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  • Comic strip of man and woman in a car

    A new cartoon-style educational tool to help tackle the harassment of women and girls has been unveiled by experts from Nottingham’s two universities as part of a unique zero-tolerance strategy being pioneered throughout Nottinghamshire.

  • Arkwright Building, University College Nottingham, 1897

    Project Update: June 2020

  • Woman hugging herself

    Researchers at Nottingham Trent University (NTU) are looking for people to give themselves a ‘virtual hug’ as they trial an online self-administered psychosensory technique to help with stresses and worries.

  • Bulldog

    Breeds with flat faces (brachycephalic) – such as bulldogs, French bulldogs and pugs – are particularly at risk of developing heat stroke, the largest study of its kind suggests.,-french-bulldogs-and-pugs-most-at-risk-of-heat-stroke,-study-shows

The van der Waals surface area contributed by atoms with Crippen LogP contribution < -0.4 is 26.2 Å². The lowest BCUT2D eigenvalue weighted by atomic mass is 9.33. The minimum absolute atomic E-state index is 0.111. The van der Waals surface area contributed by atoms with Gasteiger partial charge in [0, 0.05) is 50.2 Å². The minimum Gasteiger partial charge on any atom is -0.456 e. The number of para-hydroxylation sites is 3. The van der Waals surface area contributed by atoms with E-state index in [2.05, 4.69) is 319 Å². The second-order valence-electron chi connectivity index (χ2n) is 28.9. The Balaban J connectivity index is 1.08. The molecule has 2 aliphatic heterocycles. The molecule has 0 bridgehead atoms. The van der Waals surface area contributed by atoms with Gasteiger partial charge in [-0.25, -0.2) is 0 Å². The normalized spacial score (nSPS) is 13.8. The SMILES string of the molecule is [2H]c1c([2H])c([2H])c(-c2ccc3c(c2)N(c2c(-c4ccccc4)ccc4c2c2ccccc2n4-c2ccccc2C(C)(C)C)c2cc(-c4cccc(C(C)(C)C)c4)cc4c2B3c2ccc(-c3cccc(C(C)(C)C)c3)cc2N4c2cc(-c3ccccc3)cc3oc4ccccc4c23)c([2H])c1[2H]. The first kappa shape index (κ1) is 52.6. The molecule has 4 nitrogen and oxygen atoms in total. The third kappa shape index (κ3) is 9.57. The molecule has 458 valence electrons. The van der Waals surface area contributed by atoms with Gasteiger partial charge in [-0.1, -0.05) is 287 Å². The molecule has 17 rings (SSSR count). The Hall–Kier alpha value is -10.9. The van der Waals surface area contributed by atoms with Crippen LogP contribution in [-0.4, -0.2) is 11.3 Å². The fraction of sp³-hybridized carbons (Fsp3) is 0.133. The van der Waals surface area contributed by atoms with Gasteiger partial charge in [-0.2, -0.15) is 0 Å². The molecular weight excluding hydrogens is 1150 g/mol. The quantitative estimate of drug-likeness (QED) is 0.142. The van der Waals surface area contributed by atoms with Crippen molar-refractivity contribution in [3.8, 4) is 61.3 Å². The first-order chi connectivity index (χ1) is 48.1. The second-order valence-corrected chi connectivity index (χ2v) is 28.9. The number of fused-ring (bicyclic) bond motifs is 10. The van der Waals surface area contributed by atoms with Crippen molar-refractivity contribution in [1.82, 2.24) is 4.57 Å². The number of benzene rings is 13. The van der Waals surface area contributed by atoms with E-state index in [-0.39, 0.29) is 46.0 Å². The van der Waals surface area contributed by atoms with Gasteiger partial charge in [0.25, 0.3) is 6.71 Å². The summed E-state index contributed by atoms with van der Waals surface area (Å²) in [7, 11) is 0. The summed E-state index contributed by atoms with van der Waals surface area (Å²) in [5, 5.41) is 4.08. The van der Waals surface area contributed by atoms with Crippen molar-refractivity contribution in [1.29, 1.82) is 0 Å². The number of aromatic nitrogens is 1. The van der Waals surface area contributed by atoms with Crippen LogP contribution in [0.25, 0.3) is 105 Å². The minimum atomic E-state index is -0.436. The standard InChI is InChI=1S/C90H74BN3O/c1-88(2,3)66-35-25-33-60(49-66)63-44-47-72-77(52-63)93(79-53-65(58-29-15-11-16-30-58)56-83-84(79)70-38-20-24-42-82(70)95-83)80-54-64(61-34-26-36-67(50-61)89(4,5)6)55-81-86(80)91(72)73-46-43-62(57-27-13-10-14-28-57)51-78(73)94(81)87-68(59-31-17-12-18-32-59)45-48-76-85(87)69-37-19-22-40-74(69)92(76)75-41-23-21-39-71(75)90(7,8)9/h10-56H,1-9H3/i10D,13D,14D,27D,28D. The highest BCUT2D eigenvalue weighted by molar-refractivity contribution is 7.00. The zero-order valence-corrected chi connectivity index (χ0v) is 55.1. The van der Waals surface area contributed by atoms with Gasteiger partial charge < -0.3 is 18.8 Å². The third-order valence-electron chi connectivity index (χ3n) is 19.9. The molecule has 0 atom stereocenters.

• Door of the legal advice centre

    People in Nottinghamshire have been benefiting from virtual legal advice during lockdown thanks to students from Nottingham Law School.

  • Honeybees

    Queen bees ‘toot’ loudly in the hive to inform the worker bees that they have a fertile and mobile queen and that they must protect her from her rivals, a new Nottingham Trent University study suggests.

  • City campus

    Read Vice-Chancellor, Professor Edward Peck’s statement about the action NTU is taking to improve its knowledge, understanding and approach to racial equality.

  • Grads4Nottm 2019 attendees

    Nottingham Trent University (NTU) students will spend two weeks working remotely with local businesses gaining valuable work experience whilst solving business challenges.

  • News icon

    A new study is investigating how spending more time at home during the coronavirus pandemic is affecting people’s diet and exercise.

  • AML

    A new study will enable clinicians to identify patients with aggressive leukaemia who will not respond to chemotherapy and those who are most likely to benefit from a new immunotherapy.,-more-accurate-therapies-for-hard-to-treat-leukaemia-patients